This means that the tissues and organs completely blocked themselves off from the waters of the internal ocean, but reserved the right to pour their waters into this mobile reservoir. Of course, the isolation of this internal ocean is only relative. In the arterial part of the capillaries, the walls of which are fairly thin, but the blood pressure is still high, a certain amount of liquid seeps into the intercellular spaces. This leakage would be still greater since the banks cannot withhold it sufficiently, if it were not the high oncotic pressure of the blood (caused by the proteins dissolved in it), which prevents the water from leaving the dissolved proteins.
In a resting state a small amount of water percolates into the tissues, but it all returns to the venous section of the capillary where the blood pressure is lower than the oncotic pressure of the plasma; the liquid starts to be actively attracted into the plasma by the proteins dissolved in it. The force which acts inside the venous section of the capillary and makes the liquid return to the blood stream is about twice that in the arterial section which forces the liquid into the interstitial spaces. This is why it is all returned.
However, during periods of work it is quite another matter. In this case the blood pressure in the arterial section of the capillary will be so high that its walls will be able to retain neither water nor proteins. In the venous section of the capillary the blood pressure will remain fairly high, while the oncotic pressure will drop owing to loss of proteins; the liquid will have neither the stimulus nor the opportunity to return to the blood stream. The only alternative left to it will be to enter the lymphatic system. Thus, in the body the lymphatic system acts in a way similar to the system of drains in towns which prevents the streets and squares from becoming flooded during heavy rainfall.
It’s not a secret that the smaller the aquarium, the more intensively it is used and the more rapid the currents in it have to be so that the same liquid can be used over and over again. It is small wonder that insects can afford the luxury of having very slow currents in their aquaria, taking 30-35 minutes to make one complete cycle. Man cannot afford this. The blood in our internal aquarium completes a cycle in as little as 23 seconds and performs over 3700 cycles per day. This is, however, not the maximum. In a dog a complete cycle takes 16 seconds, in a rabbit only 7.5 seconds, and in the smaller animals even less.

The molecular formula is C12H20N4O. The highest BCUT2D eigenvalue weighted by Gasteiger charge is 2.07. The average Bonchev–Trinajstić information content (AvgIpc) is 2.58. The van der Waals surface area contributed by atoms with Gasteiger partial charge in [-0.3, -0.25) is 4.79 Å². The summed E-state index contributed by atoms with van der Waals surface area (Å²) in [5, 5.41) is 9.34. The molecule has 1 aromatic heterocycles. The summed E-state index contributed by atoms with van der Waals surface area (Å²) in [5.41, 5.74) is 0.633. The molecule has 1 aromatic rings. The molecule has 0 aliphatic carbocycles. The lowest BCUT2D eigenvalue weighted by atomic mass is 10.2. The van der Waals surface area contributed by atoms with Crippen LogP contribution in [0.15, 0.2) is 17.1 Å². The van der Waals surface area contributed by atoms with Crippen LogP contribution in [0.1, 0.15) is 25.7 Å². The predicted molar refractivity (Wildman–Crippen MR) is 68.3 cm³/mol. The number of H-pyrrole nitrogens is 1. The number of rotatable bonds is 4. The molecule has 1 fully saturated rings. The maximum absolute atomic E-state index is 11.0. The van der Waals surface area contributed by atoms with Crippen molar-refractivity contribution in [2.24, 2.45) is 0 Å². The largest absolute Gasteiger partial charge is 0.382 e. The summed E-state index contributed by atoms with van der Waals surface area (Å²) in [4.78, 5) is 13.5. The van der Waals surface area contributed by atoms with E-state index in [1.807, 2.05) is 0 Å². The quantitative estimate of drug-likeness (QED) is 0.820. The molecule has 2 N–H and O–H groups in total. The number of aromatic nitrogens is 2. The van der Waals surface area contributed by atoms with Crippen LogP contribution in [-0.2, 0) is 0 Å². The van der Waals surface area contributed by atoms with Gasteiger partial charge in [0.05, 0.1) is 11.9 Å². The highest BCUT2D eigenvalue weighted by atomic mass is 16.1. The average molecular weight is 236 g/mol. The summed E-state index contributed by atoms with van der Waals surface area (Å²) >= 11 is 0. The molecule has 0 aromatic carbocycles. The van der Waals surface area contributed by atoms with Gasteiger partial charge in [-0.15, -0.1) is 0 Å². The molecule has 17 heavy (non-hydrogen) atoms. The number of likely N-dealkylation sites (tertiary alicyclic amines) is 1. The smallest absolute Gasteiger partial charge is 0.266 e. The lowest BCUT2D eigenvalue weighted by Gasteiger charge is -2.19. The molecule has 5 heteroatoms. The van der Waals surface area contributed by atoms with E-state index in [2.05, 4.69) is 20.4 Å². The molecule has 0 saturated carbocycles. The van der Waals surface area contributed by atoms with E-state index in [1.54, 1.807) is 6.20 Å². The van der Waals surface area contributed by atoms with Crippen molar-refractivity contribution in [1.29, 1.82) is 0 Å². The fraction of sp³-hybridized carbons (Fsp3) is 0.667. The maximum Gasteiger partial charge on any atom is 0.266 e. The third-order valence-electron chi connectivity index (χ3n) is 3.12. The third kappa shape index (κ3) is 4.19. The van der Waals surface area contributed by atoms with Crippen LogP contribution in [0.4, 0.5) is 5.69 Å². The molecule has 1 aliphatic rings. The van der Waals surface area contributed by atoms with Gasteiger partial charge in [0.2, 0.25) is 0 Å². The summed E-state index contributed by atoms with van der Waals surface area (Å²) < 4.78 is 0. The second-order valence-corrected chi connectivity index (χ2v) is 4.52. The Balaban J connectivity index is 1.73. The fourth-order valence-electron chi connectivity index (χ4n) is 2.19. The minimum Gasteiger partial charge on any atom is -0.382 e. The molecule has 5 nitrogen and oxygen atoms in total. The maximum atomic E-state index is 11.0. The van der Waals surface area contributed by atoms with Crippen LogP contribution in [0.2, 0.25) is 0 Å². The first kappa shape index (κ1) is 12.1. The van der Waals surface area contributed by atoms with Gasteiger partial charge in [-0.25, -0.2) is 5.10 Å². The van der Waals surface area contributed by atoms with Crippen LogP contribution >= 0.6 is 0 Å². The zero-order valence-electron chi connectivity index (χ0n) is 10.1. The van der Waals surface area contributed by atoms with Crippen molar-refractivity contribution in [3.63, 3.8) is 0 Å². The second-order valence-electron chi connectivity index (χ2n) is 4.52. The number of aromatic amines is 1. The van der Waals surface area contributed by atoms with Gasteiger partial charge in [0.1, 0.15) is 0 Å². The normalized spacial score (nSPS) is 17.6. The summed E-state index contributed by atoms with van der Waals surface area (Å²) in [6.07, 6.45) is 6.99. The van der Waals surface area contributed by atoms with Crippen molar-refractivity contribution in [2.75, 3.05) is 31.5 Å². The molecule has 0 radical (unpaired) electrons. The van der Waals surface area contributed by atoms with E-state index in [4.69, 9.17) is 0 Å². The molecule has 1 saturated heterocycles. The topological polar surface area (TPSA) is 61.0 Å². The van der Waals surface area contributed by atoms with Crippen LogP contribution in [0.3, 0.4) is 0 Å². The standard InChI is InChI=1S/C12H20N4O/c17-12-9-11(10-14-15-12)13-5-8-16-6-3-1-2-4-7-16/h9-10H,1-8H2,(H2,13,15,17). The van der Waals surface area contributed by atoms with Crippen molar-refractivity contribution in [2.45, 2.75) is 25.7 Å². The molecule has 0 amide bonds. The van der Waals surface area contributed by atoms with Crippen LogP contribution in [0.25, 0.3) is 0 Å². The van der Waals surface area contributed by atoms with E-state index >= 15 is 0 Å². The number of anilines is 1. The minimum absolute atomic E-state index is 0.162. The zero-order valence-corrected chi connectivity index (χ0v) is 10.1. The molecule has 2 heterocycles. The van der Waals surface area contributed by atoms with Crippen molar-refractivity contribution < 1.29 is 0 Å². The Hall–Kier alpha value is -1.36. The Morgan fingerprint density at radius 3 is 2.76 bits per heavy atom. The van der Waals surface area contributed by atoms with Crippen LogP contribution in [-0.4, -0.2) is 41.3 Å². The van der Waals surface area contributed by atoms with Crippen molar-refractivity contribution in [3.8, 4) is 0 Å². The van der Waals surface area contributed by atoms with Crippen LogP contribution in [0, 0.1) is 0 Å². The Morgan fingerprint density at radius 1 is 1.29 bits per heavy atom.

In vertebrates the matter is complicated since the aquarium itself is very large, but has little water in it. Not can it be filled up. The total length of all man’s blood vessels is about 100 thousand kilometres. Most of them are usually empty since 7-10 litres of blood are far from enough to till them and only the most hard-working organs are supplied intensively. For this reason heavy-duty functions cannot be performed by many systems simultaneously. After a good meal the digestive organs are the most energetic. They receive a considerable amount of blood, while the brain is not adequately supplied to function normally. Hence, we experience drowsiness.
To set the waters of the internal aquarium in motion, it was necessary to have devices very different from the cilia of sponges. Muscle pumps proved much more dependable. The earliest pumps were nothing more than a pulsating vessel, i. e. a very simple heart, which drove hemolymph into the smaller vessels and thence into the interstitial and intercellular spaces. Having watered them, the hemolymph returned to the pulsating vessel. Such an open system could not provide proper circulation, and this is why insects, the highest representatives of the invertebrates, developed pumps which not only force out, but also suck in. For this purpose their hearts are freely attached to special muscles, known as the pterygoid muscles, that stretch the heart, thus creating a negative pressure that sucks in the liquid passing through the tissues.
A pulsating vessel is a low-capacity unit, and lower animals usually have many pumping devices. In the earthworm the main pulsating vessel, that extends throughout its entire body, drives the blood from the rear to the front end. On its way, the blood flows into side vessels which themselves act as hearts pushing the blood into even finer arteries. All these numerous hearts function independently, co-ordinating, at best, their work with the partner in the segment. And this is the extent of the organization.